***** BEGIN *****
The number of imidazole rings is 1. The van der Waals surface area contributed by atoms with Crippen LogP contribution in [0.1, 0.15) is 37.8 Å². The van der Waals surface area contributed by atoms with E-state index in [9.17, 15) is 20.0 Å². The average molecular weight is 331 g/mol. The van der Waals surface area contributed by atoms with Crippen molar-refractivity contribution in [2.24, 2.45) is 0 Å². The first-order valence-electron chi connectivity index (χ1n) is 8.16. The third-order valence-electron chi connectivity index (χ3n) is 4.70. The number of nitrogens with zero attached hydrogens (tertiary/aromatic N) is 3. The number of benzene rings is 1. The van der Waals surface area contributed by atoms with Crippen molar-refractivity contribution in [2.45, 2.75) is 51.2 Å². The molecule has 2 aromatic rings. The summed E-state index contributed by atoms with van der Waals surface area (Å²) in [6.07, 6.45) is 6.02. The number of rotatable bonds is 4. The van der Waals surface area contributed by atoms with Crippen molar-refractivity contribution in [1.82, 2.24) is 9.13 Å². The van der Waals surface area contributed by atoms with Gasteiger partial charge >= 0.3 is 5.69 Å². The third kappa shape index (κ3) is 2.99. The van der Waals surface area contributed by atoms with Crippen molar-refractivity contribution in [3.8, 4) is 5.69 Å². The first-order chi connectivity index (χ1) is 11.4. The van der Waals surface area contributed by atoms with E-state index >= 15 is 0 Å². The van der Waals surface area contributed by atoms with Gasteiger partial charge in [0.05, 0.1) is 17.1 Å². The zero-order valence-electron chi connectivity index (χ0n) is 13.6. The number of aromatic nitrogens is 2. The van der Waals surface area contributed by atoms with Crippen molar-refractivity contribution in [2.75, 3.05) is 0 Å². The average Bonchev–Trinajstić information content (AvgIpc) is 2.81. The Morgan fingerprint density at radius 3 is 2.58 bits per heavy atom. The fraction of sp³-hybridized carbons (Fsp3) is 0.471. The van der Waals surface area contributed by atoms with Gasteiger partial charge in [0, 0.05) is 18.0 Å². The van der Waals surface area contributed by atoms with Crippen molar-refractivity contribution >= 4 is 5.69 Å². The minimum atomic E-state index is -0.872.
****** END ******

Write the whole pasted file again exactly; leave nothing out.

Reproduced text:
The number of imidazole rings is 1. The van der Waals surface area contributed by atoms with Crippen LogP contribution in [0.1, 0.15) is 37.8 Å². The van der Waals surface area contributed by atoms with E-state index in [9.17, 15) is 20.0 Å². The average molecular weight is 331 g/mol. The van der Waals surface area contributed by atoms with Crippen molar-refractivity contribution in [2.24, 2.45) is 0 Å². The first-order valence-electron chi connectivity index (χ1n) is 8.16. The third-order valence-electron chi connectivity index (χ3n) is 4.70. The number of nitrogens with zero attached hydrogens (tertiary/aromatic N) is 3. The number of benzene rings is 1. The van der Waals surface area contributed by atoms with Crippen molar-refractivity contribution in [2.45, 2.75) is 51.2 Å². The molecule has 2 aromatic rings. The summed E-state index contributed by atoms with van der Waals surface area (Å²) in [6.07, 6.45) is 6.02. The number of rotatable bonds is 4. The van der Waals surface area contributed by atoms with Crippen molar-refractivity contribution in [1.82, 2.24) is 9.13 Å². The van der Waals surface area contributed by atoms with Gasteiger partial charge >= 0.3 is 5.69 Å². The third kappa shape index (κ3) is 2.99. The van der Waals surface area contributed by atoms with Crippen molar-refractivity contribution in [3.8, 4) is 5.69 Å². The first-order chi connectivity index (χ1) is 11.4. The van der Waals surface area contributed by atoms with E-state index >= 15 is 0 Å². The van der Waals surface area contributed by atoms with Gasteiger partial charge in [0.05, 0.1) is 17.1 Å². The zero-order valence-electron chi connectivity index (χ0n) is 13.6. The number of aromatic nitrogens is 2. The van der Waals surface area contributed by atoms with Crippen molar-refractivity contribution in [2.75, 3.05) is 0 Å². The average Bonchev–Trinajstić information content (AvgIpc) is 2.81. The Morgan fingerprint density at radius 3 is 2.58 bits per heavy atom. The fraction of sp³-hybridized carbons (Fsp3) is 0.471. The van der Waals surface area contributed by atoms with Gasteiger partial charge in [0, 0.05) is 18.0 Å². The van der Waals surface area contributed by atoms with Crippen molar-refractivity contribution >= 4 is 5.69 Å². The minimum atomic E-state index is -0.872.